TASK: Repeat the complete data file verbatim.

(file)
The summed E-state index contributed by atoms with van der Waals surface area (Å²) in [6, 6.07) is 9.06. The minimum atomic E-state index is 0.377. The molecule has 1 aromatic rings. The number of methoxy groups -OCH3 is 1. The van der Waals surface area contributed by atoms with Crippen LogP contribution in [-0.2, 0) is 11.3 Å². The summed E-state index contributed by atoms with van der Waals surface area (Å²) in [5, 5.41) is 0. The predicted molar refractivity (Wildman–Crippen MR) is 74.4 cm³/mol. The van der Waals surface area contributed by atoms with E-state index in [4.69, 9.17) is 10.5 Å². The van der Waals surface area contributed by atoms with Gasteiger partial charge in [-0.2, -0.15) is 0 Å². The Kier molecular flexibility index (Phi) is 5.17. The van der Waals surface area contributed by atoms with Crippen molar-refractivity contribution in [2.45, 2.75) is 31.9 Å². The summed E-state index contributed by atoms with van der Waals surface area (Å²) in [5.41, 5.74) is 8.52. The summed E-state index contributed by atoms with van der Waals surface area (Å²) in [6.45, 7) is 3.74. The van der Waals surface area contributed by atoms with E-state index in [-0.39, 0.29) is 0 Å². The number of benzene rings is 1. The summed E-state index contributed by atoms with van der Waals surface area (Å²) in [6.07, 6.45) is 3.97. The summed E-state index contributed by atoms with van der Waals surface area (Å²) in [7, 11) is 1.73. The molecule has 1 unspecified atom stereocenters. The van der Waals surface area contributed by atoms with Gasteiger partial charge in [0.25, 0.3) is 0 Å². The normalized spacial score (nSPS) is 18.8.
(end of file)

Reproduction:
The summed E-state index contributed by atoms with van der Waals surface area (Å²) in [6, 6.07) is 9.06. The minimum atomic E-state index is 0.377. The molecule has 1 aromatic rings. The number of methoxy groups -OCH3 is 1. The van der Waals surface area contributed by atoms with Crippen LogP contribution in [-0.2, 0) is 11.3 Å². The summed E-state index contributed by atoms with van der Waals surface area (Å²) in [5, 5.41) is 0. The predicted molar refractivity (Wildman–Crippen MR) is 74.4 cm³/mol. The van der Waals surface area contributed by atoms with E-state index in [4.69, 9.17) is 10.5 Å². The van der Waals surface area contributed by atoms with Gasteiger partial charge in [-0.2, -0.15) is 0 Å². The Kier molecular flexibility index (Phi) is 5.17. The van der Waals surface area contributed by atoms with Crippen molar-refractivity contribution in [2.45, 2.75) is 31.9 Å². The summed E-state index contributed by atoms with van der Waals surface area (Å²) in [5.41, 5.74) is 8.52. The summed E-state index contributed by atoms with van der Waals surface area (Å²) in [6.45, 7) is 3.74. The van der Waals surface area contributed by atoms with E-state index in [-0.39, 0.29) is 0 Å². The number of benzene rings is 1. The summed E-state index contributed by atoms with van der Waals surface area (Å²) in [6.07, 6.45) is 3.97. The summed E-state index contributed by atoms with van der Waals surface area (Å²) in [7, 11) is 1.73. The molecule has 1 unspecified atom stereocenters. The van der Waals surface area contributed by atoms with Gasteiger partial charge in [0.25, 0.3) is 0 Å². The normalized spacial score (nSPS) is 18.8.